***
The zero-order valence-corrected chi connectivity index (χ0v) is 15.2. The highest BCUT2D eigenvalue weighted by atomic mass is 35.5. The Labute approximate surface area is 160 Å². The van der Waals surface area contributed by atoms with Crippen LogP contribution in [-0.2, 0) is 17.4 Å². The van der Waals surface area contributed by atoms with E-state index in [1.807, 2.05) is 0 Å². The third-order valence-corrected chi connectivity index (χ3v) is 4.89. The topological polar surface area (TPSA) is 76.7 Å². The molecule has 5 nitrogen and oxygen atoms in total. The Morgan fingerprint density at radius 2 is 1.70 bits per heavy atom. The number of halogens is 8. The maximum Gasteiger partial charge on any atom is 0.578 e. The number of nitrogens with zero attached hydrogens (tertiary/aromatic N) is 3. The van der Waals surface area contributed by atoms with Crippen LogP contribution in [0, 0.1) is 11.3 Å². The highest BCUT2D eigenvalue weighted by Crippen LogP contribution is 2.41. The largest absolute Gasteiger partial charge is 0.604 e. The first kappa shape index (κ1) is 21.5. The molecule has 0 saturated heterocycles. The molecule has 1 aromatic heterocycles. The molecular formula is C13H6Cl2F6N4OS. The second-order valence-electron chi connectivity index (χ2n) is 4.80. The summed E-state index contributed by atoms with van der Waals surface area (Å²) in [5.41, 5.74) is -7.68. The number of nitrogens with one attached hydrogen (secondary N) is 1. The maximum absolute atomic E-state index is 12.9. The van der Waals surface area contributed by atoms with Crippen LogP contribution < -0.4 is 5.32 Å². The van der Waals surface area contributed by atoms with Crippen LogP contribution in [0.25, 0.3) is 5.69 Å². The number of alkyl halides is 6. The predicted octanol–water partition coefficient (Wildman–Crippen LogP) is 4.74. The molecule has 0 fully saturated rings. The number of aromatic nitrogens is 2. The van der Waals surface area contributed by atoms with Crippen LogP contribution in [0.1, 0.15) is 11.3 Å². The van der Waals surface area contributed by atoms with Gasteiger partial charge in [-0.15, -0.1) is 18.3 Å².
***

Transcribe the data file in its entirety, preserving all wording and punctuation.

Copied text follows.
The zero-order valence-corrected chi connectivity index (χ0v) is 15.2. The highest BCUT2D eigenvalue weighted by atomic mass is 35.5. The Labute approximate surface area is 160 Å². The van der Waals surface area contributed by atoms with Crippen LogP contribution in [-0.2, 0) is 17.4 Å². The van der Waals surface area contributed by atoms with E-state index in [1.807, 2.05) is 0 Å². The third-order valence-corrected chi connectivity index (χ3v) is 4.89. The topological polar surface area (TPSA) is 76.7 Å². The molecule has 5 nitrogen and oxygen atoms in total. The Morgan fingerprint density at radius 2 is 1.70 bits per heavy atom. The number of halogens is 8. The maximum Gasteiger partial charge on any atom is 0.578 e. The number of nitrogens with zero attached hydrogens (tertiary/aromatic N) is 3. The van der Waals surface area contributed by atoms with Crippen LogP contribution in [0, 0.1) is 11.3 Å². The highest BCUT2D eigenvalue weighted by Crippen LogP contribution is 2.41. The largest absolute Gasteiger partial charge is 0.604 e. The first kappa shape index (κ1) is 21.5. The molecule has 0 saturated heterocycles. The molecule has 1 aromatic heterocycles. The molecular formula is C13H6Cl2F6N4OS. The second-order valence-electron chi connectivity index (χ2n) is 4.80. The summed E-state index contributed by atoms with van der Waals surface area (Å²) in [5.41, 5.74) is -7.68. The number of nitrogens with one attached hydrogen (secondary N) is 1. The maximum absolute atomic E-state index is 12.9. The van der Waals surface area contributed by atoms with Crippen LogP contribution < -0.4 is 5.32 Å². The van der Waals surface area contributed by atoms with Crippen LogP contribution in [0.25, 0.3) is 5.69 Å². The number of alkyl halides is 6. The predicted octanol–water partition coefficient (Wildman–Crippen LogP) is 4.74. The molecule has 0 fully saturated rings. The number of aromatic nitrogens is 2. The van der Waals surface area contributed by atoms with Crippen LogP contribution in [0.1, 0.15) is 11.3 Å². The van der Waals surface area contributed by atoms with Gasteiger partial charge in [-0.15, -0.1) is 18.3 Å².